Government proposes relaxed taxing of benefits-in-kind
At the end of last year, the government said that the rules on taxing benefits-in-kind for employees are going to be relaxed from 6 April 2016, following the next Finance Act.
Benefits worth £50 or less
, paid for by an employer, are to no longer trigger a tax and national insurance bill for staff. This new legislation could affect employers paying for a leaving do, a taxi home for a sick member of staff, or stationery for someone who works from home. Currently, HM Revenue & Customs (HMRC) can use its discretion to decide what sort of benefits-in-kind should be taxed, or which are deemed trivial and therefore exempt from current tax rules, such as Christmas parties paid for by employers.
Accountancy body ACCA has said that the change would be a big step towards simpler taxes and that at present, employers and employees often get it wrong because HMRC doesn’t have a consistent definition of trivial benefits. The amount of money we’re talking about is relatively low and the government estimates it will forego £5 million of tax in 2016/17 and £10 million per annum thereafter.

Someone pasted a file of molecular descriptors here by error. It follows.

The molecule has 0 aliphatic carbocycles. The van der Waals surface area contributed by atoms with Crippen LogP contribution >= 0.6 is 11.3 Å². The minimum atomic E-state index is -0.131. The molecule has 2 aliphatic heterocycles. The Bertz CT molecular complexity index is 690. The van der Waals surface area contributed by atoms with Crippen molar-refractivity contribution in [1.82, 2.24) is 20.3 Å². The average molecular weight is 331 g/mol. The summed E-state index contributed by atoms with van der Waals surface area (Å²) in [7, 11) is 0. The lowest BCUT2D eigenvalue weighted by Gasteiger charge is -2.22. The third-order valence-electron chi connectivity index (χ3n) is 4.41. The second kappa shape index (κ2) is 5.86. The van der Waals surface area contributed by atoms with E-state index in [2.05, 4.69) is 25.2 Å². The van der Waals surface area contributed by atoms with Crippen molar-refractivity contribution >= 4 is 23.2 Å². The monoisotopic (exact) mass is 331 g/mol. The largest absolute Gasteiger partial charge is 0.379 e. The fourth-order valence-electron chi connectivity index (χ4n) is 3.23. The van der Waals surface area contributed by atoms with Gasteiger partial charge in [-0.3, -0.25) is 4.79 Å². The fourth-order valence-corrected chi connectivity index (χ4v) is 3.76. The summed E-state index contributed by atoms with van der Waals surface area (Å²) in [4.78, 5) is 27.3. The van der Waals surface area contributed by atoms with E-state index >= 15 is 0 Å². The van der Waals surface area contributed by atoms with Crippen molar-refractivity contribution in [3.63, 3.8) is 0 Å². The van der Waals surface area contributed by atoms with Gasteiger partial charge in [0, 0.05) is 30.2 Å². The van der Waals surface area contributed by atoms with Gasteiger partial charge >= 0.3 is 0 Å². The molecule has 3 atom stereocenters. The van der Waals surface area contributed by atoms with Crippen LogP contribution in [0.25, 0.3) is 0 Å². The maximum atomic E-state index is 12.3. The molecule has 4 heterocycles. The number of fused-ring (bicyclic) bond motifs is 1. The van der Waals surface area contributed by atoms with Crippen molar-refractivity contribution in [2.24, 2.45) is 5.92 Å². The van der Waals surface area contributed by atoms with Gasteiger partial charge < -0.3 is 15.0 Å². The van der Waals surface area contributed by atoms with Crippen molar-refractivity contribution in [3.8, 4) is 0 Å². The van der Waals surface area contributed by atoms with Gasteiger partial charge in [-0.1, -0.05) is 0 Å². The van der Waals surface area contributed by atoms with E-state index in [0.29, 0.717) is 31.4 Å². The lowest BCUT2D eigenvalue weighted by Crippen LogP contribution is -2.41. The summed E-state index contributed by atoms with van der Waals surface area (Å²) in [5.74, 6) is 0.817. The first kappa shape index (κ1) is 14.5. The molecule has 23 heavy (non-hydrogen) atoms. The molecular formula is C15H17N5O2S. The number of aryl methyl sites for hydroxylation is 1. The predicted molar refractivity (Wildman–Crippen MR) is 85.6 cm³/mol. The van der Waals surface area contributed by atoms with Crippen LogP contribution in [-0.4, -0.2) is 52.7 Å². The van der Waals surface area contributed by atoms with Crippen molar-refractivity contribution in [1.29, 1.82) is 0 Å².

The change is expected to cut administrative costs for HMRC and employers as the current system is long-winded and disproportionate to the amounts of tax and national insurance contributions due. ACCA explained that directors and some senior employees of small, family-owned firms are likely to benefit as they, and members of their family or households, will be able to receive benefits-in-kind of up to £300 a year before incurring a tax bill.
This is not the first time such a change has been considered – it was first proposed in the 2014 Budget but was eventually left out of the 2015 Finance Bill.
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